Close Menu
Bel Air Family, Divorce & Criminal Lawyer
Call for Consultation 410-838-0004

What Happens if a Maryland Driver Refuses a Sobriety Test?

DUI2

When Maryland law enforcement officers stop a suspected drunk driver, they will request permission to conduct a breath test to determine blood alcohol concentration. Contrary to popular belief, the driver is not required to submit to this sobriety test; but, if the driver refuses to submit to the test there are immediate and long-term consequences. To shed light on this process, the following sections will explore what happens when a driver refuses to submit to an alcohol or drug test.

Advice of Rights

Before a suspected drunk driver is asked to submit to a breath test (or a blood test in a drugged driving case) law enforcement must first provide the suspect with their advice of rights and present an advice of rights form. This form highlights important rules concerning test refusal in Maryland, including a mandatory suspension of driving privileges. This form also warns that a Maryland court may impose additional penalties depending on the circumstances of the offense.  This form also provides background material on the ignition interlock program.

Once the driver is advised of their rights and makes a decision then both the law enforcement officer and the driver must sign and date the advice of rights form. Additionally, the officer will note whether the driver agreed to the test or refused.

Order of Suspension

Immediately after a test refusal law enforcement will confiscate or suspend the driver’s license. Law enforcement will also prepare a file for the Maryland Motor Vehicle Administration (MVA) and issue an order of suspension.

The order of suspension is a two-page, two-sided form with important details about the DUI incident in question. The front side of both pages outlines basic factual information about the offense and indicates whether the driver submitted to a test. The reverse side of one page contains instructions for opting into the ignition interlock program; the reverse side of the second page explains how to request an administrative hearing.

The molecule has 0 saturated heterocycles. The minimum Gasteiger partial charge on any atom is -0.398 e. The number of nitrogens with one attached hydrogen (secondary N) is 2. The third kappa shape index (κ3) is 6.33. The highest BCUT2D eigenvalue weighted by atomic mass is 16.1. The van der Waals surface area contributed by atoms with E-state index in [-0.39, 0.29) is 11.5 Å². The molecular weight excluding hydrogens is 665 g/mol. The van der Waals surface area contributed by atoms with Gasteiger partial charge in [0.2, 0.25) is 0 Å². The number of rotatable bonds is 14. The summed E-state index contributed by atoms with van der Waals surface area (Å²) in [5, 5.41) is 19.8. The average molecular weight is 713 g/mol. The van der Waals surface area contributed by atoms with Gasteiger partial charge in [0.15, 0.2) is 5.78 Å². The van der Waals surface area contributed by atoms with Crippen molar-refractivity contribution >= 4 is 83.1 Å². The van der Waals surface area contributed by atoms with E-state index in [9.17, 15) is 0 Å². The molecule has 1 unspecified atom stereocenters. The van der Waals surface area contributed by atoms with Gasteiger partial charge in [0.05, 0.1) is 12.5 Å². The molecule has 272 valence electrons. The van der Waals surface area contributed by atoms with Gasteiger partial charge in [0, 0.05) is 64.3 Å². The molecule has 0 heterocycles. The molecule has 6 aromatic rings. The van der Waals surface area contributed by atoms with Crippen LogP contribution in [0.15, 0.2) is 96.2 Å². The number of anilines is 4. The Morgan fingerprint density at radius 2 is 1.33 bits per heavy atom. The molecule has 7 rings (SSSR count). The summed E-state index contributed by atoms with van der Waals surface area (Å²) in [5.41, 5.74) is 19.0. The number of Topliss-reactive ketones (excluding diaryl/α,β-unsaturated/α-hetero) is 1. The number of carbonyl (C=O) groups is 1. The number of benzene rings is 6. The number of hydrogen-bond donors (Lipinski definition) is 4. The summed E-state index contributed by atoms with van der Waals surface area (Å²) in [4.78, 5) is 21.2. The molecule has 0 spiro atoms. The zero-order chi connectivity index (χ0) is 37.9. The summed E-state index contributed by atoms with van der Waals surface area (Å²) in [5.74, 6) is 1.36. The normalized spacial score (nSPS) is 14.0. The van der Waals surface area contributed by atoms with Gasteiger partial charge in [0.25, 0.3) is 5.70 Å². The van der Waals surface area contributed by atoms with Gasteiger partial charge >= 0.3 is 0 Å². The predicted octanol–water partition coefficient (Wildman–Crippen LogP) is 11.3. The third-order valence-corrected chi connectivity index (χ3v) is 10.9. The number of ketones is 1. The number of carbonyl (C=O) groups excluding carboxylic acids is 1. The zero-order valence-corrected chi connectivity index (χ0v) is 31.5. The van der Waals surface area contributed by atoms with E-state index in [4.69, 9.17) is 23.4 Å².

Administrative Hearings

Within 30 days of receiving the order of suspension, the driver may request an administrative hearing to contest their license suspension. If the driver refused the test their driving privilege will be suspended unless they can prove their case does not fall under Maryland’s implied consent statute; otherwise, the Administrative Judge might give the driver a second chance to participate in the interlock program in lieu of suspension.

In order to receive an administrative hearing, the driver must submit a request in writing to the Maryland Office of Administrative Hearings (OAH). The driver must include a check or money order with the required fee. Otherwise, the OAH will deny the hearing request.

If the driver does not submit a hearing request within the time limit — or fails to attend a scheduled hearing — then the mandatory period of license suspension begins.

Administrative Sanctions

When a driver refuses to submit to a test, Maryland law imposes specific administrative sanctions. The sanction structure is as follows:

  • First Offense — Results in a 270-day suspension of driving privileges; and
  • Second or Subsequent Offense — Results in a 24-month suspension of driving privileges.

Reach Out to Us Today for Help

If you are facing charges for DUI or a test refusal in Maryland, it can be truly worthwhile to speak with an experienced criminal defense attorney. The attorneys at Schlaich & Thompson, Chartered in Bel Air, Maryland, have more than 55 years of combined legal experience in criminal defense, including DUI and test refusals. If you need legal help, contact us today for an initial consultation.

Facebook Twitter LinkedIn Google Plus

© 2017 - 2018 Schlaich & Thompson Chartered. All rights reserved.
This law firm website is managed by MileMark Media.

Contact Form Tab